Stress Levels Are On The Rise: Healthy, Productive Ways To Cope

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dealing with stress
Family drama, work, relationship troubles, and money can all be significant sources of stress. It's important to deal with that stress in healthy ways.
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Disclaimer: The below is solely intended for informational purposes and in no way constitutes legal advice or specific recommendations.

Stress can come from all different sources, including relationships, family, jobs, and finances. It can be short-lived and temporary, like a big project at work, or ongoing, such as consistent family drama or marital issues.

For many individuals, this stress can pose a significant threat to their mental health and well-being. A study by the Mental Health Foundation found that 74 percent of adults feel “unable to cope” with stress, with some experiencing suicidal thoughts (35 percent) and engaging in self-harm (16 percent).

No matter what the source of your stress, it’s important to find healthy ways to deal with it. Left unchecked, stress can have dire consequences on not only your mental and emotional health, but your physical health, too: The American Psychological Association says prolonged stress can lead to chronic pain and muscle tension, increased risk for cardiovascular disease, as well as a host of other respiratory, endocrine, gastrointestinal, nervous system, and reproductive problems.

Dealing With Stress In Your Everyday Life

There are a number of ways to cope with stress, and not all of them are healthy. Some people turn to overeating, binge drinking, drug use, and even self-harm as a way of dealing with the external stressors in their lives, but it’s wise to take a step back and focus on healthy, positive habits.

Here are a few simple things you can do to manage your stress levels:

Eat a healthy diet. Stress increases cortisol levels, which makes you crave unhealthy foods that are high in fat, sugar, and sodium. Choose fruits, vegetables, whole grains, lean proteins, and healthy fats, and be sure to drink plenty of water. Getting the proper nutrition is important for maintaining your physical health, which is already at risk when you’re overly stressed.

Make time for exercise. Physical activity increases your level of endorphins, the chemical in your brain associated with positive feelings – and it’s been shown to reduce symptoms of anxiety and stress. Get moving and stick to a regular exercise routine to reap the maximum benefits.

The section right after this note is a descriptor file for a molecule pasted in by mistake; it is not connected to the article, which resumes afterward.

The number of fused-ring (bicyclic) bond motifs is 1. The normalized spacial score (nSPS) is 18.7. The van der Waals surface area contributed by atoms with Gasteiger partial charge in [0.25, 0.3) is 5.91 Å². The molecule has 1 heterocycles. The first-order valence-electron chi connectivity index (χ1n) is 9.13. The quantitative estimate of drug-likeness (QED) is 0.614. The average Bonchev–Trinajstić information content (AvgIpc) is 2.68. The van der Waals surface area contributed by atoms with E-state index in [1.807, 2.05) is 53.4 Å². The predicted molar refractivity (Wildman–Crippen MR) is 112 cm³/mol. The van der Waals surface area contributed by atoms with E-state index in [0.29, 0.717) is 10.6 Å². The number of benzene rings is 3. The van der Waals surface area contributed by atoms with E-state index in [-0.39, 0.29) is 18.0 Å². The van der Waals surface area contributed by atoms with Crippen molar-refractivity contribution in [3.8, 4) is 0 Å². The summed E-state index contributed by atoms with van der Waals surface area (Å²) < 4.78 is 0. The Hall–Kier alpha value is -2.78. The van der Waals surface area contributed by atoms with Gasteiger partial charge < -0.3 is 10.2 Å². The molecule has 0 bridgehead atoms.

Get enough sleep. Not everyone needs a full eight hours of sleep per night, but most people simply don’t get enough of it. Lack of sleep impacts memory, judgment, and mood, and studies have shown that many adults feel more stressed when they don’t get enough sleep. It’s a vicious cycle, though: Too much stress can also prevent you from sleeping well, so try to establish a calming nighttime ritual to help you clear your mind before bed.

Talk things out with someone. Sometimes the best thing you can do for yourself when you’re stressed is get someone else’s perspective on the matter. Talk to someone you trust – a partner, a family member, a friend, etc. – and ask them to listen and provide insights. These individuals may help you see your situation in a different light, and find a way of alleviating the mental and emotional burden.

If you don’t feel comfortable talking to the people in your life about your stress – or if you want a neutral, objective opinion in addition to theirs – you should seek the help of a licensed mental health professional. Psychiatrists, therapists, and counselors are trained to handle whatever it is you’re going through and can help put you on the road to a healthier, less stressed life.

If you are experiencing suicidal thoughts, you can call the National Suicide Prevention Lifeline at 1-800-273-8255, 24 hours a day, 7 days a week.

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